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Old 11-09-2013, 00:35   #1
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Cape Town

Hi all, I'm interested in finding a berth in or near Cape Town for a few months. Any suggestions please?

We are in a 44ft cat.
Thank you
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Old 11-09-2013, 00:46   #2
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Re: Cape Town

Hi
I depends what you are looking for.

You have to decide whether you want to be on the Atlantic ocean or Indian Ocean side.

Hout Bay is a nice one and quite laid back. I have been going out from the site for years for diving. Not a lot of facilities and about 20min of driving to the city

If you want to pay bigger money you might want to berth right opposite to V&A Waterfront shopping mall in the center of Cape Town. Ask my wife and she would settle in this place on the instant

On the Indian Ocean side in False Bay, Simonstown, has a nice marina and from here you can visit all the nice cities, wineyards etc. on the Eastern side of the Table Mountain.

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Steen
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Old 11-09-2013, 01:06   #3
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Re: Cape Town

Hout Bay is nice but quite a way from Cape Town. If you want to be in Cape Town itself then Royal Cape Yacht Club is cheaper than V&A. Also Elliot Basin although I think I've heard that isn't open to guests any more.

Be careful on your way round the coast... we had 58 knots on the nose as we tried to enter Hout Bay, nothing more than 25 out at sea but the wind can really funnel down that Bay!
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Old 11-09-2013, 06:27   #4
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Re: Cape Town

Simonstown was very good when we visited.

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Old 11-09-2013, 13:49   #5
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Re: Cape Town

Hi Sander,
Here are links to Cape Town marinas:
Hout Bay Yacht Club
fbyc.co.za
rcyc.co.za
Berth here
Hout Bay is about 30 mins drive from city center and Simons town is about an hour away.
There are others further up the west coast about an hours + drive - Mykonos marina and Saldahna yc. These are more affordable but more remote.
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Old 11-09-2013, 14:02   #6
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Thanks for all the advice. I think we will try V&A for a limited time as it is expensive but probably the best for visiting Cape Town and then move elsewhere for the medium term. Those winds sound scary. We're planning to arrive via Knysna mid December.
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Old 11-09-2013, 14:36   #7
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Re: Cape Town

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Originally Posted by Jeannius View Post
Hout Bay is nice but quite a way from Cape Town. If you want to be in Cape Town itself then Royal Cape Yacht Club is cheaper than V&A. Also Elliot Basin although I think I've heard that isn't open to guests any more.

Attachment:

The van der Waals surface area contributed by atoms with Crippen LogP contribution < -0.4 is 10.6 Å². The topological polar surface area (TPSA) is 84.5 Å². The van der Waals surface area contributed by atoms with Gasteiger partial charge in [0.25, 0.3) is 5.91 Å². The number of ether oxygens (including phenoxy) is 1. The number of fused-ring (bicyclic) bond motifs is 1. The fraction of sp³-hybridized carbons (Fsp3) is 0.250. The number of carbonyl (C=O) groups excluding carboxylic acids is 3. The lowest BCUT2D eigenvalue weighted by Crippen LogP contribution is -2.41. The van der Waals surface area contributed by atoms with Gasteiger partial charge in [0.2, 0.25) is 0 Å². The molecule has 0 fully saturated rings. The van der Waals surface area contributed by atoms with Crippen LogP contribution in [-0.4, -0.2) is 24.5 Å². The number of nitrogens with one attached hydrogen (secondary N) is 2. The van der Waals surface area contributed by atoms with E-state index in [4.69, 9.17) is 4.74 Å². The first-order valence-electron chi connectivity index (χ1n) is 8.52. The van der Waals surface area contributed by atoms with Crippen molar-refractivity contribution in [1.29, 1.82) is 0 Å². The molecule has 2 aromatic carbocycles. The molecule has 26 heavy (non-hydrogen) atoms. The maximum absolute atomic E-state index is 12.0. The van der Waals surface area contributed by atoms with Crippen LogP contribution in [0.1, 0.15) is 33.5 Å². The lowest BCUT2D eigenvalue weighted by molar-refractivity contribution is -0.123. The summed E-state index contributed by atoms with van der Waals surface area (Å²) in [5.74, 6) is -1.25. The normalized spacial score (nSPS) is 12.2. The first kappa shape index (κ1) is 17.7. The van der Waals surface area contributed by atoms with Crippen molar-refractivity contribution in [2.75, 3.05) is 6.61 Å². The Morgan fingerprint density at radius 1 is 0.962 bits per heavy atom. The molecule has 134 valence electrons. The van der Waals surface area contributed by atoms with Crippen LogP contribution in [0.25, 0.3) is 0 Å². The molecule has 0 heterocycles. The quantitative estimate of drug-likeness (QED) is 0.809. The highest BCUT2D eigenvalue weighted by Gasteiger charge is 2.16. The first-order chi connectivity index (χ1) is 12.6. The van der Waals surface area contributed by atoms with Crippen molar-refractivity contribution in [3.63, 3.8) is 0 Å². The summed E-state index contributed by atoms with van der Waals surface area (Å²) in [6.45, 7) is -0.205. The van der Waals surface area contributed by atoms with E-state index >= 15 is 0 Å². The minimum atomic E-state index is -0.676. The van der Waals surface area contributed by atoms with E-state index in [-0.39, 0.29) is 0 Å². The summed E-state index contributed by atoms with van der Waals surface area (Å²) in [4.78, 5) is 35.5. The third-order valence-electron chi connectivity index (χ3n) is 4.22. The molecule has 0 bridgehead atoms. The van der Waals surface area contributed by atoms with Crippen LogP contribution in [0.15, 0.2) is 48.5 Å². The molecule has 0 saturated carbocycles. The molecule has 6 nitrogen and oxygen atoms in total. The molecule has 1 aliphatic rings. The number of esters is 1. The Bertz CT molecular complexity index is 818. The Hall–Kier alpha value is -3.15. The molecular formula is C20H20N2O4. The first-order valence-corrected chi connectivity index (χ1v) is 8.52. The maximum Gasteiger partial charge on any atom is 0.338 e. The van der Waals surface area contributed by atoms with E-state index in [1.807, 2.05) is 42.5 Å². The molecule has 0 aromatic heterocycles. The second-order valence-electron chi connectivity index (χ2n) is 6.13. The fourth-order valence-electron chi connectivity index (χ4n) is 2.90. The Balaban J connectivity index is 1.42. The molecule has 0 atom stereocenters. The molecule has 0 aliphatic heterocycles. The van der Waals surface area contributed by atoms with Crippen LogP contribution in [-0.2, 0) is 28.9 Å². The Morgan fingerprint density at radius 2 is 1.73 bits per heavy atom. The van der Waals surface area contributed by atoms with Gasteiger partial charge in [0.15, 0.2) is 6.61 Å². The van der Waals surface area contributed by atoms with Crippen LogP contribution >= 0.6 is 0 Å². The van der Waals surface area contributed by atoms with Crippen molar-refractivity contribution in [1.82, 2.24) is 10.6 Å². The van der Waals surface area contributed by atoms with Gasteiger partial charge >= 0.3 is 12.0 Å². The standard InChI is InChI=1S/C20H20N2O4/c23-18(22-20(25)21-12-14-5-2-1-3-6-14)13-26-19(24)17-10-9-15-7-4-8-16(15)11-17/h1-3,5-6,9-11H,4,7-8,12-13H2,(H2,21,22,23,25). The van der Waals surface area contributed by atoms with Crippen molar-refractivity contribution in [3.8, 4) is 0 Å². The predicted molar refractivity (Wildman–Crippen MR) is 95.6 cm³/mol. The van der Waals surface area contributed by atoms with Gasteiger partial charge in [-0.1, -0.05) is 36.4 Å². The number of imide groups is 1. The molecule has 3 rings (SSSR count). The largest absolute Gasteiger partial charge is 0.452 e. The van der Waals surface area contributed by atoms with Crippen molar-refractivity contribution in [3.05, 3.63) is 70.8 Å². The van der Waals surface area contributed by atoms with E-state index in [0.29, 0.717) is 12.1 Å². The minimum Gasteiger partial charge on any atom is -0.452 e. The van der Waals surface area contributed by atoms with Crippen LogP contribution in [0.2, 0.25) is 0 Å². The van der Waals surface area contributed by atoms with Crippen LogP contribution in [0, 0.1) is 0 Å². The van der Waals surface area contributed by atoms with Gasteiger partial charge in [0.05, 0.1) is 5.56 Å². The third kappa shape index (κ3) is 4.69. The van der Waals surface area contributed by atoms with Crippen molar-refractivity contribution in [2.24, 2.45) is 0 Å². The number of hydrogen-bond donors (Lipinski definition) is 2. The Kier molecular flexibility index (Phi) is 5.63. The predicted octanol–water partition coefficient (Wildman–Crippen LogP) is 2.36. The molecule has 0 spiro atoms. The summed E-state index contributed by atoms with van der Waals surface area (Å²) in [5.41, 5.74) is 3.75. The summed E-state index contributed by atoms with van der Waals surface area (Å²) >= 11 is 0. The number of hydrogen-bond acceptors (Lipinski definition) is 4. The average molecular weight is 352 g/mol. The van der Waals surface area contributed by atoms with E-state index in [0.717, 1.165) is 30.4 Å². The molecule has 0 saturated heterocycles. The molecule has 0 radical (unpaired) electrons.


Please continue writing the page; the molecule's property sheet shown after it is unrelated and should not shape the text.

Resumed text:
Be careful on your way round the coast... we had 58 knots on the nose as we tried to enter Hout Bay, nothing more than 25 out at sea but the wind can really funnel down that Bay!
Tony Herrick's South African Cruising guide warns boaters about the 'Doctor' that frequently visits the Cape Town area. This strong wind can be quite hazardous. I am probably not alone in failing to realize Mossel Bay is part of Cape Town. Long story short, many boaters find themselves in need of assistance when the doctor arrives. Include me in the group. The wind hit 65 knots as the tow vessel struggled to make 1.5 knots against the wind and waves.

Also, if you go into Mossel Bay be aware anchoring there due to this wind is very hazardous. Not recommended.

Finally, if you take a slip in the marina make sure it's on the inside. The outside berths are downright dangerous when the doctor is around.
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Old 11-09-2013, 16:16   #8
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Re: Cape Town

You have the following options;

Cape Town V&A - good security, flat water, expensive, lots of shops, tourist congregate at here.

Royal Cape Yacht Club - industrial area, security, some repair facilities, filthy, tightly packed, no immediate amenities or shops.

Granger Bay - big wave surge (dangerous), lots of boats damaged here, security, no amenities, no stay onboard

HoutBay - Cheapest, security, stunning area, 20 Km away from city, well serviced by Cape Town yacht industry, very relaxed place, plenty maneuvering space, fish smell from factories nearby, ample shops for dinning and general amenities, area is a popular tourist attraction - also a fishing harbour.

Simons Town - Secure gates (not sure about guards), fair prices, water surge, sleepy town, very little going on, 35 Km from city, little boating facilities.

Elliot Basin - CLOSED.

If you don't mind splashing out, then the V&A is recommended.
Otherwise I would suggest HoutBay.

The winds are not that crazy! It can certainly get windy and rough, but nothing a decent boat cannot handle. The +40 Knot winds happens about 4 to 5 times a year. The +60 Knot winds is probably about once a year. About 95% of the time, you can expect winds between 10 and 35 knots.
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Old 12-09-2013, 00:08   #9
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Re: Cape Town

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Originally Posted by Sander View Post
Thanks for all the advice. I think we will try V&A for a limited time as it is expensive but probably the best for visiting Cape Town and then move elsewhere for the medium term. Those winds sound scary. We're planning to arrive via Knysna mid December.